Updated March 30, 2016 .
In previous guides I have shown you how to install applications on Debian based Linux distributions usingapt-get and I have also shown you how to install applications on Red Hat based Linux distributions usingyum.
In this guide I will show you how to install packages using the command line within Arch based Linux distributions such as Manjaro .
Which Applications Are Installed On Your Computer
You can view a list of all the packages installed on your system using the following command:
This will return a list of all the applications on your computer and their version numbers.
Viewing The Change Log For An Installed Application
You can retrieve more information about a package or indeed packages by supplying various query options as follows:
pacman -Q -c octopi
View Packages Installed As Dependencies For Other Packages
The above command will show me the changelog for octopi if it exists.
If it doesn’t exist a message will be displayed telling you that no changelog is available.
pacman -Q -d
The above command shows you all the files that are installed as dependencies to other packages.
pacman -Q -d -t
This will show you all the orphaned dependencies installed on your computer.
View Explicitly Installed Packages
If you want to see all of the explicitly installed packages use the following command:
pacman -Q -e
An explicit package is one that you actually chose to install as opposed to a package that was installed as a dependency to other packages.
You can see which explicit packages have no dependencies by using the following command:
pacman -Q -e -t
View All The Packages In A Group
To see which groups packages belong to you can use the following command:
pacman -Q -g
This will list the name of the group followed by the name of the package.
If you want to see all the packages in a particular group you can specify the group name:
pacman -Q -g base
Return Information About Installed Packages
If you want to know the name, description and all other manner of details about a package use the following command:
pacman -Q -i packagename
The output includes:
- URL to package’s website
- Depends On
- Optional Deps
- Required By
- Optional For
- Conflicts With
- Installed Size
- Name Of Packager
- Build Date
- Install Date
- Install Reason
- Install Script
Check The Health Of An Installed Package
To check the health of a particular package you can use the following command:
pacman -Q -k packagename
This will return output similar to the following:
scratch: 1208 total files, 0 missing files
You can run this command against all the installed packages:
pacman -Q -k
Find All Files Owned By A Package
You can find all the files that are owned by a specific package using the following command:
pacman -Q -l packagename
This returns the package name and the path to files that it owns. You can specify multiple packages after the -l.
Find Packages Not Found In The Sync Databases (i.e. Installed Manually)
You can find manually installed packages using the following command:
pacman -Q -m
Packages installed using yaourt such as Google Chrome will be listed using this command.
Find Packages Only Available In The Sync Databases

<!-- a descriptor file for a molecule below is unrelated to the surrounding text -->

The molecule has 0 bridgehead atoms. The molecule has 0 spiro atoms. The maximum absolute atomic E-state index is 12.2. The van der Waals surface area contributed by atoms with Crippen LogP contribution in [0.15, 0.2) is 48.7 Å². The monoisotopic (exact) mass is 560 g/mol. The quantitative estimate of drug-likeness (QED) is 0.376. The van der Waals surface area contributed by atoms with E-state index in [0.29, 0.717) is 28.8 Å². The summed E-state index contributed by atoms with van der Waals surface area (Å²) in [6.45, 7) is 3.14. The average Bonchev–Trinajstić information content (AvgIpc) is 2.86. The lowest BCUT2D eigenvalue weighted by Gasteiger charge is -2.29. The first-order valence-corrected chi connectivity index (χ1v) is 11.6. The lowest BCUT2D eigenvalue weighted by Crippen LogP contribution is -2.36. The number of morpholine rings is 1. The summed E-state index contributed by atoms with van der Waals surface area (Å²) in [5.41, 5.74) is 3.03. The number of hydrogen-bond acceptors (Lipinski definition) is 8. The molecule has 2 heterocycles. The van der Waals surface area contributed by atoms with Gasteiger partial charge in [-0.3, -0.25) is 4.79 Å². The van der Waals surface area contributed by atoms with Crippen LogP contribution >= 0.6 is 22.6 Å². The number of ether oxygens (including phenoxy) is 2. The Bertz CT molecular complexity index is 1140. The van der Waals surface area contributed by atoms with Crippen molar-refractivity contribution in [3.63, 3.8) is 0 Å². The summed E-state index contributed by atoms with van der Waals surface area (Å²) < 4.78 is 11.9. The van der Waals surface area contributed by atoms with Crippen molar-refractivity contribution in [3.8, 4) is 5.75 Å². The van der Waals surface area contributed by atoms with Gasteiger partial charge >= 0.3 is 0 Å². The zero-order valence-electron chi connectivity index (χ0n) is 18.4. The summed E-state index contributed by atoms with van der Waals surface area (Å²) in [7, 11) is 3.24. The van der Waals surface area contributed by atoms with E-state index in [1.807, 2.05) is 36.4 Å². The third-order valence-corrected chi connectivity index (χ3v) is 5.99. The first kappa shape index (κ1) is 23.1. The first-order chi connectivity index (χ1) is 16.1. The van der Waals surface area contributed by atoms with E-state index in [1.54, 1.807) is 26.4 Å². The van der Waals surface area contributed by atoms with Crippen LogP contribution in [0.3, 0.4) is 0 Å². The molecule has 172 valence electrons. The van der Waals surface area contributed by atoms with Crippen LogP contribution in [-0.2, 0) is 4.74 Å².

This is the inverse to the previous command and only shows packages installed via the sync databases.
pacman -Q -n
Find Out Of Date Packages
To find packages that need to be updated use the following command:
pacman -Q -u
This will return a list of packages, their version numbers and the latest version numbers.
How To Install A Package Using Pacman
To install a package use the following command:
pacman -S packagename
You may need to usethe sudo command to elevate your permissions for this command to run. Alternatively switch to a user with elevated permissions usingthe su command.
When a package is available in multiple repositories you can choose which repository to use by specifying it in the command as follows:
pacman -S repositoryname/packagename
Installing a package with pacman will automatically download and install any dependencies.
You can also install a group of packages such as a desktop environment likeXFCE.
When you specify a group name the output will be along the lines of:
There are 17 members in group xfce4
1) exo 2) garcon 3) gtk-xfce-engine
You can choose to install all the packages in the group by pressing return. Alternatively you can install individual packages by providing a comma separated list of numbers (i.e. 1,2,3,4,5). If you want to install all the packages between 1 and 10 you can also use a hyphen (i.e. 1-10).
How To Upgrade Out Of Date Packages
To upgrade all of the out of date packages use the following command:
pacman -S -u
Sometimes you want to upgrade the packages but for one particular package you want it to stay at an older version (because you know the newer version has removed a feature or is broken). You can use the following command for this:
pacman -S -u –ignore packagename
Show A List Of Available Packages
You can view a list of the available packages in the sync database with the following command:
pacman -S -l
Display Information About A Package In The Sync Database
You can find detailed information about a package in the sync database using the following command:
pacman -S -i packagename
Search For A Package In The Sync Database
If you just want to search for a package in the sync database use the following command:
pacman -S -s packagename
The results will be a list of all available packages matching the search criteria.
Refresh The Sync Database
You can make sure the sync database is up to date using the following command:
pacman -S -y
This should be used prior to running the upgrade command. It is also useful to run this if you haven’t done it in a while so that when you search you are getting the latest results.
A Note About Switches
Throughout this guide you will have noticed that I have specified each switch on its own. For example:
pacman -S -u
You can of course combine switches: